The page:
Is it possible to assess free-living physical activity and energy expenditure in young people by self-report?

MRC Epidemiology Unit, Institute of Metabolic Science, Cambridge, United Kingdom.
American Journal of Clinical Nutrition (Impact Factor: 6.77). 02/2009; 89(3):862-70. DOI: 10.3945/ajcn.2008.26739
Source: PubMed


It is unclear whether it is possible to accurately estimate physical activity energy expenditure (PAEE) by self-report in youth.
We assessed the validity and reliability of 4 self-reports to assess PAEE and time spent at moderate and vigorous intensity physical activity (MVPA) over the previous week in British young people between 4 and 17 y of age.
PAEE and MVPA were derived from the Children's Physical Activity Questionnaire, Youth Physical Activity Questionnaire, and Swedish Adolescent Physical Activity Questionnaire; a lifestyle score indicative of habitual activity was derived from the Child Heart and Health Study in England Questionnaire. These data were compared with criterion methods, PAEE, and MVPA derived from simultaneous measurements by doubly labeled water and accelerometry in 3 age groups: 4-5 y (n = 27), 12-13 y (n = 25), and 16-17 y (n = 24). Validity was assessed by using Spearman correlations and the Bland-Altman method, and reliability was assessed by using intraclass correlation coefficients.
The strength of association between questionnaire and criterion methods varied (r = 0.09 to r = 0.46). Some questionnaires were able to accurately assess group-level PAEE and MVPA for some age groups, but the error was large for individual-level estimates throughout. Reliability of the Youth Physical Activity Questionnaire and Child Heart and Health Study in England Questionnaire was good (intraclass correlation coefficient: 0.64-0.92).
Absolute PAEE and MVPA estimated from these self-reports were not valid on an individual level in young people, although some questionnaires appeared to rank individuals accurately. Age (the outcome of interest) and whether individual or group-level estimates are necessary will influence the best choice of self-report method when assessing physical activity in youth.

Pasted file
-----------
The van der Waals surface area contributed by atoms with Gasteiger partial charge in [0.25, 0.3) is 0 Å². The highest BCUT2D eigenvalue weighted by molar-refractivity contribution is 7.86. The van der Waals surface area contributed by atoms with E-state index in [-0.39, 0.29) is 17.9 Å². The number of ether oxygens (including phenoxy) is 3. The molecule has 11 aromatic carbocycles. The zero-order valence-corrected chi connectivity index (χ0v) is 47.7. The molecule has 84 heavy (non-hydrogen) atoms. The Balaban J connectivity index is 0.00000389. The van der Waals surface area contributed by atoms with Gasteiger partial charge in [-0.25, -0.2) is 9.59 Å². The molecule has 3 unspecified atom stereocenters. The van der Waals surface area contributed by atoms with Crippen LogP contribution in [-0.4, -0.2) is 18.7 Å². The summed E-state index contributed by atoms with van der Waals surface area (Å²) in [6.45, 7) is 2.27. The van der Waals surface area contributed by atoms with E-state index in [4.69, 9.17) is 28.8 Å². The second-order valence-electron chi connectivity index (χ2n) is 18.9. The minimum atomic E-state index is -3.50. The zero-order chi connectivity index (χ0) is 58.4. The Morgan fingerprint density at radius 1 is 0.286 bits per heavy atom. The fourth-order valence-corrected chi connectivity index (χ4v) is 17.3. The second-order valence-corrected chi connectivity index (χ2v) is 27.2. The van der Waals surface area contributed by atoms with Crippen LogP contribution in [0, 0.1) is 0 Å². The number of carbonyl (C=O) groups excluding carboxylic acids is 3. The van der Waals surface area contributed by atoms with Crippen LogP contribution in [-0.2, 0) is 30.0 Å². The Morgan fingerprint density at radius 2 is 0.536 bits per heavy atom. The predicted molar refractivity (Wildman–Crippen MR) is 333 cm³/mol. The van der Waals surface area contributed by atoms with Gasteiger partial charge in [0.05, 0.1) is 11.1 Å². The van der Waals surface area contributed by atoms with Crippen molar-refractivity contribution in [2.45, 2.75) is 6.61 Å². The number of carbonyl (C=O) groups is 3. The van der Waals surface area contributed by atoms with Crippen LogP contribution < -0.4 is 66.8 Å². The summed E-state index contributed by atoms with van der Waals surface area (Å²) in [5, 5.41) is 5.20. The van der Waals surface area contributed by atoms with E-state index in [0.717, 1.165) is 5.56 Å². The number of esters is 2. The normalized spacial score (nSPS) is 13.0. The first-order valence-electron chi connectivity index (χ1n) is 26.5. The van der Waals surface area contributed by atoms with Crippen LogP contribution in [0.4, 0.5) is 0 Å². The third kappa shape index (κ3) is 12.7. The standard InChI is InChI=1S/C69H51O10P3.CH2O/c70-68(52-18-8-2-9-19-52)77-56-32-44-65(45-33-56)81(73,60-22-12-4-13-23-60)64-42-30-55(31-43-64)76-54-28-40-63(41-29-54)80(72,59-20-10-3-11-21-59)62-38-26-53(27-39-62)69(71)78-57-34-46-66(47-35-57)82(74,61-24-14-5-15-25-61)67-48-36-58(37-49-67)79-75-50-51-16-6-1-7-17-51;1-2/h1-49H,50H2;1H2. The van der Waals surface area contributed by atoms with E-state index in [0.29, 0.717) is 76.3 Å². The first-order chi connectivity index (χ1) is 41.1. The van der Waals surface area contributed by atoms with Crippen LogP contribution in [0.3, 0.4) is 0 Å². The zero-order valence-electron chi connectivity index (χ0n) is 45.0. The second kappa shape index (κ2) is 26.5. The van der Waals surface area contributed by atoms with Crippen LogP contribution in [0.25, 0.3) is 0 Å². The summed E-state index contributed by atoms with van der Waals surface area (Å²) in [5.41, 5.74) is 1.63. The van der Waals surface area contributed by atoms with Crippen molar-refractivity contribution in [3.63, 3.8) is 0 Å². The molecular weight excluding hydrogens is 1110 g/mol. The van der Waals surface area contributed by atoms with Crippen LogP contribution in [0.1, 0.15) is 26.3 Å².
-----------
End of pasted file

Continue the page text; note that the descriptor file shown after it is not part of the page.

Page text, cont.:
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    • "Adolescents may use a computer and watch TV at the same time, which could result in an overestimation of the total screen-based behaviours. The validity and reliability of self-report sedentary behaviours and physical activity have been discussed in literature (Bobakova et al., 2015; Corder et al., 2009), and should be considered in the interpretation of the present results; specifically, total time adolescents spend in sedentary behaviours may overlap across media activities. However, the precision of objective measures such as accelerometers depends on the type of activity and the ability of the study participants to use them properly. "
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    ABSTRACT: In this study, we investigated the relationship between screen-based behaviours, physical activity, and health complaints (headaches, feeling low, irritability, and nervousness). Screen-based behaviour included TV viewing, computer use, and time spent playing video games. Data were collected from 4462 Portuguese adolescents (2394 girls) aged 11-16 years. Girls who reported engaging in more screen-based behaviour (hours/day) also reported having more headaches, feeling lower, being more irritable, and feeling more nervous. Boys who reported more screen time were more irritable. Physical activity (times/week) was negatively associated with reports of feeling nervous among girls, and with headaches, feeling low, irritability, and feeling nervous among boys. Considering that time spent using the computer is related with more health complaints, and physical activity was related with fewer health complaints among boys, it is important to develop strategies to reduce adolescents' computer screen time, and to promote physical activity. Copyright © 2015 The Foundation for Professionals in Services for Adolescents. Published by Elsevier Ltd. All rights reserved.
    Journal of Adolescence 10/2015; 44:150-157. DOI:10.1016/j.adolescence.2015.07.018 · 2.05 Impact Factor